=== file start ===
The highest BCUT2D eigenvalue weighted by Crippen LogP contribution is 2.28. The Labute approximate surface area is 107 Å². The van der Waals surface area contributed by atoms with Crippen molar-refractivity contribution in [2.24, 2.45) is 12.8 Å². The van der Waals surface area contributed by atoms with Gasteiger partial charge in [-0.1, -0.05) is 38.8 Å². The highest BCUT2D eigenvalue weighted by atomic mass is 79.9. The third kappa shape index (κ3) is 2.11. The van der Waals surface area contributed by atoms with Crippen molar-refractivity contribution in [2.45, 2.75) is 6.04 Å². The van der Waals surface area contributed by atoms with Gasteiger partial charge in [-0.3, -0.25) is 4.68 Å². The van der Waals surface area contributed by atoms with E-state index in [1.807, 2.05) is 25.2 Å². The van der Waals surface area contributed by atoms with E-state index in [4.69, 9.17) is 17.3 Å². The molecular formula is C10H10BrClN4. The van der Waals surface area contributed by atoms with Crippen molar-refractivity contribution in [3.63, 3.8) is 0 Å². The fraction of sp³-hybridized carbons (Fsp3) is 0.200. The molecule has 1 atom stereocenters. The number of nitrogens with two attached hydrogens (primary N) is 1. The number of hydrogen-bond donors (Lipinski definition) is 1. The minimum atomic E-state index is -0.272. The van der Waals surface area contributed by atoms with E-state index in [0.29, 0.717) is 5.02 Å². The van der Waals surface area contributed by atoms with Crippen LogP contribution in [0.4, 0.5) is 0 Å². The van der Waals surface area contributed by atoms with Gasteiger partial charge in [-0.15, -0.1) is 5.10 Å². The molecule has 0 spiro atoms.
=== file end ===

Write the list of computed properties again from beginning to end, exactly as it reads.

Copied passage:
The highest BCUT2D eigenvalue weighted by Crippen LogP contribution is 2.28. The Labute approximate surface area is 107 Å². The van der Waals surface area contributed by atoms with Crippen molar-refractivity contribution in [2.24, 2.45) is 12.8 Å². The van der Waals surface area contributed by atoms with Gasteiger partial charge in [-0.1, -0.05) is 38.8 Å². The highest BCUT2D eigenvalue weighted by atomic mass is 79.9. The third kappa shape index (κ3) is 2.11. The van der Waals surface area contributed by atoms with Crippen molar-refractivity contribution in [2.45, 2.75) is 6.04 Å². The van der Waals surface area contributed by atoms with Gasteiger partial charge in [-0.3, -0.25) is 4.68 Å². The van der Waals surface area contributed by atoms with E-state index in [1.807, 2.05) is 25.2 Å². The van der Waals surface area contributed by atoms with E-state index in [4.69, 9.17) is 17.3 Å². The molecular formula is C10H10BrClN4. The van der Waals surface area contributed by atoms with Crippen molar-refractivity contribution in [3.63, 3.8) is 0 Å². The fraction of sp³-hybridized carbons (Fsp3) is 0.200. The molecule has 1 atom stereocenters. The number of nitrogens with two attached hydrogens (primary N) is 1. The number of hydrogen-bond donors (Lipinski definition) is 1. The minimum atomic E-state index is -0.272. The van der Waals surface area contributed by atoms with E-state index in [0.29, 0.717) is 5.02 Å². The van der Waals surface area contributed by atoms with Crippen LogP contribution in [0.4, 0.5) is 0 Å². The van der Waals surface area contributed by atoms with Gasteiger partial charge in [-0.15, -0.1) is 5.10 Å². The molecule has 0 spiro atoms.